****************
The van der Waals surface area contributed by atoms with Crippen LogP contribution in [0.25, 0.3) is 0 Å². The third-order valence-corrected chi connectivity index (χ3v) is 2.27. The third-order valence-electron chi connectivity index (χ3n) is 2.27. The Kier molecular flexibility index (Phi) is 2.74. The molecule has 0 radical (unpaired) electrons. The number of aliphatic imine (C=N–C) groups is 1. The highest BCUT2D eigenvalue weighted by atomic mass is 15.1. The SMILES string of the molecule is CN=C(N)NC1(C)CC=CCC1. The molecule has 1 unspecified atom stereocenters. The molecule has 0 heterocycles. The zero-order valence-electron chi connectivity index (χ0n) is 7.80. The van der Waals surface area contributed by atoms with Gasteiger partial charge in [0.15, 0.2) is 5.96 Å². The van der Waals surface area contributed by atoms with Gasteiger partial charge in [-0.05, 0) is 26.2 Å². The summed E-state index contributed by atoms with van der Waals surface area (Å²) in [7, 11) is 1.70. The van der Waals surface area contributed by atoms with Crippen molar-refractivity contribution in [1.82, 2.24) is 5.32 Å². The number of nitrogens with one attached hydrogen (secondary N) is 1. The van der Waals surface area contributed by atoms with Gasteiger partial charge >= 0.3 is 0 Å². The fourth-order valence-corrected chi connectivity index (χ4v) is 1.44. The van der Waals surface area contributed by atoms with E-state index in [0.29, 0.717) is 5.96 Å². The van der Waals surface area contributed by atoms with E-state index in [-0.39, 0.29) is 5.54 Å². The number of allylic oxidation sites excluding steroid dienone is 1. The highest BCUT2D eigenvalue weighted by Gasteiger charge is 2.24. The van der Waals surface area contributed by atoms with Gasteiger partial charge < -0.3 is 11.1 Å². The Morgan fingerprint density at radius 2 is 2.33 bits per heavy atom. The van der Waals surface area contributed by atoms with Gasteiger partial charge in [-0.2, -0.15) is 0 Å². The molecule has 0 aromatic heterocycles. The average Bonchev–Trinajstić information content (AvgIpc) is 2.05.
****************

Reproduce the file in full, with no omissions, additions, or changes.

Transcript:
The van der Waals surface area contributed by atoms with Crippen LogP contribution in [0.25, 0.3) is 0 Å². The third-order valence-corrected chi connectivity index (χ3v) is 2.27. The third-order valence-electron chi connectivity index (χ3n) is 2.27. The Kier molecular flexibility index (Phi) is 2.74. The molecule has 0 radical (unpaired) electrons. The number of aliphatic imine (C=N–C) groups is 1. The highest BCUT2D eigenvalue weighted by atomic mass is 15.1. The SMILES string of the molecule is CN=C(N)NC1(C)CC=CCC1. The molecule has 1 unspecified atom stereocenters. The molecule has 0 heterocycles. The zero-order valence-electron chi connectivity index (χ0n) is 7.80. The van der Waals surface area contributed by atoms with Gasteiger partial charge in [0.15, 0.2) is 5.96 Å². The van der Waals surface area contributed by atoms with Gasteiger partial charge in [-0.05, 0) is 26.2 Å². The summed E-state index contributed by atoms with van der Waals surface area (Å²) in [7, 11) is 1.70. The van der Waals surface area contributed by atoms with Crippen molar-refractivity contribution in [1.82, 2.24) is 5.32 Å². The number of nitrogens with one attached hydrogen (secondary N) is 1. The van der Waals surface area contributed by atoms with Gasteiger partial charge >= 0.3 is 0 Å². The fourth-order valence-corrected chi connectivity index (χ4v) is 1.44. The van der Waals surface area contributed by atoms with E-state index in [0.29, 0.717) is 5.96 Å². The van der Waals surface area contributed by atoms with E-state index in [-0.39, 0.29) is 5.54 Å². The number of allylic oxidation sites excluding steroid dienone is 1. The highest BCUT2D eigenvalue weighted by Gasteiger charge is 2.24. The van der Waals surface area contributed by atoms with Gasteiger partial charge < -0.3 is 11.1 Å². The Morgan fingerprint density at radius 2 is 2.33 bits per heavy atom. The van der Waals surface area contributed by atoms with Gasteiger partial charge in [-0.2, -0.15) is 0 Å². The molecule has 0 aromatic heterocycles. The average Bonchev–Trinajstić information content (AvgIpc) is 2.05.